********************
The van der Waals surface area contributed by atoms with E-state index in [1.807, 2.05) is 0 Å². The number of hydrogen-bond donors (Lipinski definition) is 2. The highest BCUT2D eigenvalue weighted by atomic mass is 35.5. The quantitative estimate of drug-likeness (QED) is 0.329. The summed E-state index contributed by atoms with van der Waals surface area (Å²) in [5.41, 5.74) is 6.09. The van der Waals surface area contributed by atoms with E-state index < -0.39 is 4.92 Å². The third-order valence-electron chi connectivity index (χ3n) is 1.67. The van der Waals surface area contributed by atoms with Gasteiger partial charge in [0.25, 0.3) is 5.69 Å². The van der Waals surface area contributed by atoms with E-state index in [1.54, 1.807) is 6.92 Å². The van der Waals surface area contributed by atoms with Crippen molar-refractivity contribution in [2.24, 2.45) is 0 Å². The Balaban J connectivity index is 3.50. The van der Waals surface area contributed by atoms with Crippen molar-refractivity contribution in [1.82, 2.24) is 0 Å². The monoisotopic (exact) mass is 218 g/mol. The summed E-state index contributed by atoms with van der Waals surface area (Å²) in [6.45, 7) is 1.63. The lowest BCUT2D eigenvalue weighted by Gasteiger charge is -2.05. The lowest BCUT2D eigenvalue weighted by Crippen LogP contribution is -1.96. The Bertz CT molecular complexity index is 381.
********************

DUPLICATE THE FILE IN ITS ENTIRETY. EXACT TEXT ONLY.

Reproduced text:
The van der Waals surface area contributed by atoms with E-state index in [1.807, 2.05) is 0 Å². The number of hydrogen-bond donors (Lipinski definition) is 2. The highest BCUT2D eigenvalue weighted by atomic mass is 35.5. The quantitative estimate of drug-likeness (QED) is 0.329. The summed E-state index contributed by atoms with van der Waals surface area (Å²) in [5.41, 5.74) is 6.09. The van der Waals surface area contributed by atoms with E-state index < -0.39 is 4.92 Å². The third-order valence-electron chi connectivity index (χ3n) is 1.67. The van der Waals surface area contributed by atoms with Gasteiger partial charge in [0.25, 0.3) is 5.69 Å². The van der Waals surface area contributed by atoms with E-state index in [1.54, 1.807) is 6.92 Å². The van der Waals surface area contributed by atoms with Crippen molar-refractivity contribution in [2.24, 2.45) is 0 Å². The Balaban J connectivity index is 3.50. The van der Waals surface area contributed by atoms with Crippen molar-refractivity contribution in [1.82, 2.24) is 0 Å². The monoisotopic (exact) mass is 218 g/mol. The summed E-state index contributed by atoms with van der Waals surface area (Å²) in [6.45, 7) is 1.63. The lowest BCUT2D eigenvalue weighted by Gasteiger charge is -2.05. The lowest BCUT2D eigenvalue weighted by Crippen LogP contribution is -1.96. The Bertz CT molecular complexity index is 381.